Channel residual strain effects Residual strain could be either mechanical/intrinsic during the film growth and upon technological process or thermal due the differences in expansion coefficient between materials or the auto-heating during the device operation. a) On transport properties in conductor channel For crystalline silicon channel, the strain in the channel of nanotransistor leads to the stretching of atoms bonding in silicon layer. The displacement of silicon atoms can reduces the impact of atomic forces that interfere with the electrons movement and weaken scattering phenomena allowing lower resistance and better mobility (cf. fig II.1). Charge carriers can move faster in the strained channel resulting in better conductivity and low power consumption. In fact, stress induces a change and degeneracy in the energy bands level of the silicon atoms, causing an anisotropy in effective mass of electrons. Then, light mass and minimal scattering are the main factors for better mobility (μ= eτ/m*) [1]. Due to this anisotropy, the effect of strain depends on its direction with respect to the source-drain current path [2]. On the other hand, the deposition process of nSi-thin film leads to residual strain in the layer (tensile or compressive). For example, it was reported that the conductance of the amorphous material a-Si: H channel in TFT transistor increases with tensile stress while it decrease with compressive one [3].In our nc-SiFET device, channel consists on isolated nc-Si 50nm-length and less than 20nm-thick island deposited and patterned using a combination of e-beam lithography and ICP-etching process. This channel embedded in nanopattern undergo a thermal annealing and Ti metal deposition before (CMP) polishing process leading to confined island from both side of the metal nanowires. Dielectric gate layers (Si 3 N 4 ) or high-k insulator (HfO 2 , Al 2 O 3 ...) can be incorporated on the top of the structure in our process followed by gate deposition. In our project, metals materials can be deposited using evaporation or sputtering techniques, whereas, dielectric layers can be fabricated by PECVD, LPCVD, sputtering or ALD. It is worthy to note that the induced residual strain of each region strongly depend on the choice of the deposition technique, process parameters, layer thickness as well as thermal post treatment. All these process specifications strongly affect the transport properties of the channel. Hence, a careful analysis of the channel mobility based on Hall effect measurements as a function of different process specification should be addressed (figure II.2). A design of experiments would be performed jointly with the process fabrication.In this framework, several local strain techniques have been employed that can resemble our project. It was reported that shallow trench isolation technique -or box isolation technique- consisting on a sequence of trenches patterning to be filled by a deposited materials and removal of excess parts using CMP, creates isolation and can exert compressive stress on the channel [5]. Also, SiN capping layers on top of the gate with intrinsic stress can induce strain into MOS channels and enlarge the distance between atoms underneath the gate which enhance the electron mobility [6]. Based on these reported results, we can assume that our sequence of fabrication processes can induce further stress on the nanocrystallline silicon island channel. In order to precisely identify the effects of strain on our (ncSiFET) channel transport, we should take in account the contribution of all the steps that can take part of the channel residual strain in our process i.e nanoscale island embedded in the trench, thermal annealing, chemical mechanical polishing and the effect of capping layer stack.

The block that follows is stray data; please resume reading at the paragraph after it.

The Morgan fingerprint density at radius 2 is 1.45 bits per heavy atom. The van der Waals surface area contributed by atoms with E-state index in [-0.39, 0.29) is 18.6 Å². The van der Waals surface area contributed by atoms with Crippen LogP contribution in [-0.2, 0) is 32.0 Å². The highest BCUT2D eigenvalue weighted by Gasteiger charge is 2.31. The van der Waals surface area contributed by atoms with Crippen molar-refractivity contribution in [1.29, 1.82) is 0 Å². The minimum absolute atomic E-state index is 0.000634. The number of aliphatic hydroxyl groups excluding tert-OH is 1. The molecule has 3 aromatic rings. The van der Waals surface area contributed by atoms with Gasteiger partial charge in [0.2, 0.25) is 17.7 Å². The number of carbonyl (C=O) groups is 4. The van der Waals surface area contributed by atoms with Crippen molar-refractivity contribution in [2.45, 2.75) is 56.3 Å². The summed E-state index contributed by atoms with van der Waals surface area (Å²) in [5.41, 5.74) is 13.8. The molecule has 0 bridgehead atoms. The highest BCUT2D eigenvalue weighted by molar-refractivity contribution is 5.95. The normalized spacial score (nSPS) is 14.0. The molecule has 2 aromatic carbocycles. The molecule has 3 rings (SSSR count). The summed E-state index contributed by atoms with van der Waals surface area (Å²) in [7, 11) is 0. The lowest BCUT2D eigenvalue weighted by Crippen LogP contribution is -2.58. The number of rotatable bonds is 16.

On conduction mechanism between the electrical contacts and active region

The strain in the active layer of the channel can induce variations in terms of band gap, electrons effective mass, affinity and the density of states. It is proved that strain can cause a local band gap shrinking and a change in bands form along the channel [7]. Based on Kane model for band to band tunneling, the current is a function of band gap and effective mass change [8]. Hence, we can assume that the induced strain in our island channel can promote the conduction mechanism by direct tunneling through the potential barrier lowering. For our structure, inducing strain in (ncSi) channel can alter the potential barrier, state density and charge population between the thin tunnel oxide / ncSi interface as well as the gate dielectric/ncSi interface in our (ncSiFET) device. The reduction of a-Si island resistivity can enhance the contact resistance between the island and Ti source and drain terminals.